Lessons Learned: Onboard Thermal Cooking


There is a learning curve when using retained-heat cooking. Here are a few of the lessons we learned during testing.

If less than 15 minutes of simmering are required, or if boiling is required for mixing (some pasta), just cook it on the stove. After boiling, the pot must be simmered prior to going in the cooker for long enough to heat the food through. For rice, this is a matter of moments, but for quartered potatoes, it can take five minutes, and for something like beef stew, where the water does not fully cover the food, its a good idea to boil for 15 to 20 minutes before placing the pot in the retained-heat device.

If there are less than 2 quarts in the pot, it cools more quickly and cooking times are 20-percent longer. Dont try retained-heat cooking with anything less than 4 cups of contents. A full pot stays warmer longer than a one-third-full pot for the same meal volume.

Reduce the water for rice by about 5 percent; because the pot is not simmered, less boils away.

Wrap the cooking pot in a small, fleece blanket to keep the cooker clean and to add a little insulation to the pots bottom. Melting fabrics is not an issue. Place the cooker on an insulated surface-foam or carpet is good. Heat is lost faster through conduction from the pots bottom than by convection to the surrounding air.

Expect cook times to be about 20- to 30-percent longer than stovetop times (depending on the batch size); you can also finish with a few minutes of boiling on the stove if needed.

Do not leave cooking food in the pot too long (over six to eight hours) as bacteria can grow if the pot cools below 140 degrees, although the risk of contamination is very low for limited holding periods. Use a food thermometer until you get the hang of it.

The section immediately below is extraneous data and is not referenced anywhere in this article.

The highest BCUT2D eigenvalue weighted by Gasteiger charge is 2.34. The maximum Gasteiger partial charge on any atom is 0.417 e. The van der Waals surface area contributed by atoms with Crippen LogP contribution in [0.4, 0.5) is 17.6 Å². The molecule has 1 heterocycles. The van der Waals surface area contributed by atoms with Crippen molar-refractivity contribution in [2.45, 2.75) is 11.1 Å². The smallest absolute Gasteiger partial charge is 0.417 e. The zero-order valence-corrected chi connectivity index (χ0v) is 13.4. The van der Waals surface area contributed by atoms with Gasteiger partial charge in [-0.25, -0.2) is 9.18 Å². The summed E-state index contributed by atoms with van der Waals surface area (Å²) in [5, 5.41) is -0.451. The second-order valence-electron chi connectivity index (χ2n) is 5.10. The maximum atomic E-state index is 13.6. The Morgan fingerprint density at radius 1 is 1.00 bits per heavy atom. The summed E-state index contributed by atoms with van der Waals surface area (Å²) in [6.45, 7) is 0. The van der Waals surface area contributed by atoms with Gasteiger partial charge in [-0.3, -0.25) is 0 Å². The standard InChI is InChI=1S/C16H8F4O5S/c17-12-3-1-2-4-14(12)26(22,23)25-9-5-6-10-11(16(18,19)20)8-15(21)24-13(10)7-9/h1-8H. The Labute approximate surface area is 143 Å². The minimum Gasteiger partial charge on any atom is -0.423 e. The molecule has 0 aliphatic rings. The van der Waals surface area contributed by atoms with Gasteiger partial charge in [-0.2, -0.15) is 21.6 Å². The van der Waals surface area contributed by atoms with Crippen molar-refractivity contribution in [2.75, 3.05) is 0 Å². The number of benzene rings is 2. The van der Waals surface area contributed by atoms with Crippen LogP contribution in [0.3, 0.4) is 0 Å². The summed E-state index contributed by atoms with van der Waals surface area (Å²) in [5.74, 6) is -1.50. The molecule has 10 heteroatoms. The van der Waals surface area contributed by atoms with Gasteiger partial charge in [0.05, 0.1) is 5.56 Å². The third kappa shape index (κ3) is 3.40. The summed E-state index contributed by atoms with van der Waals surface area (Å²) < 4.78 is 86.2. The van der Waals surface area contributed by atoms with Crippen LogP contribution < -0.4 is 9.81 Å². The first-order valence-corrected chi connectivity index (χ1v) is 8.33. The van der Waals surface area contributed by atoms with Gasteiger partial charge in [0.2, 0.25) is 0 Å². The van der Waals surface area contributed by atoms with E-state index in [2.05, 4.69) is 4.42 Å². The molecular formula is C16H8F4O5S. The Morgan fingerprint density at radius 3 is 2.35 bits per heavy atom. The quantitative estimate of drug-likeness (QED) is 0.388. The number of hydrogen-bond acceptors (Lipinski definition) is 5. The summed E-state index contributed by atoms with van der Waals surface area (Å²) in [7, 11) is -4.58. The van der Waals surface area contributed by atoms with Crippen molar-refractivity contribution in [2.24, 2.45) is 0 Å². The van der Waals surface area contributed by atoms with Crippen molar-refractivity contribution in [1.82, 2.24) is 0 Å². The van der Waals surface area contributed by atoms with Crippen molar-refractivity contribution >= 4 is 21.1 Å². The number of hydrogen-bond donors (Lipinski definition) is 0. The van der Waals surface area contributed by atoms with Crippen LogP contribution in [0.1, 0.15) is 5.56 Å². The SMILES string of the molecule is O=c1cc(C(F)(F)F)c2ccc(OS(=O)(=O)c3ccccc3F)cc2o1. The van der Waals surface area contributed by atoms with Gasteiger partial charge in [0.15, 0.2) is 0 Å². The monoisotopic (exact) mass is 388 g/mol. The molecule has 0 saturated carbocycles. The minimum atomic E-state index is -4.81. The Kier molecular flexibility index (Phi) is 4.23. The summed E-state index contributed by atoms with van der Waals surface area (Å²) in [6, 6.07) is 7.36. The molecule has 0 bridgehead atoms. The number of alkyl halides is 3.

Be careful when using any cooking device underway. Secure thermal cookers in a spot that restricts moving and limits spills. The Tiger and Shuttle Chef are sealed against leaks and can be secured on a gimbled stove or in a galley sink. Fabric bag cookers can spill and are best suited for use in calm weather and at anchor. We do not recommend using a Crock-Pot underway.

Practical Sailor has been independently testing and reporting on sailboats and sailing gear for more than 45 years. Supported entirely by subscribers, Practical Sailor accepts no advertising. Its independent tests are carried out by experienced sailors and marine industry professionals dedicated to providing objective evaluation and reporting about boats, gear, and the skills required to cross oceans. Practical Sailor is edited by Darrell Nicholson, a long-time liveaboard sailor and trans-Pacific cruiser who has been director of Belvoir Media Group's marine division since 2005. He holds a U.S. Coast Guard 100-ton Master license, has logged tens of thousands of miles in three oceans, and has skippered everything from pilot boats to day charter cats. His weekly blog Inside Practical Sailor offers an inside look at current research and gear tests at Practical Sailor, while his award-winning column,"Rhumb Lines," tracks boating trends and reflects upon the sailing life. He sails a Sparkman & Stephens-designed Yankee 30 out of St. Petersburg, Florida. You can reach him by email at practicalsailor@belvoir.com.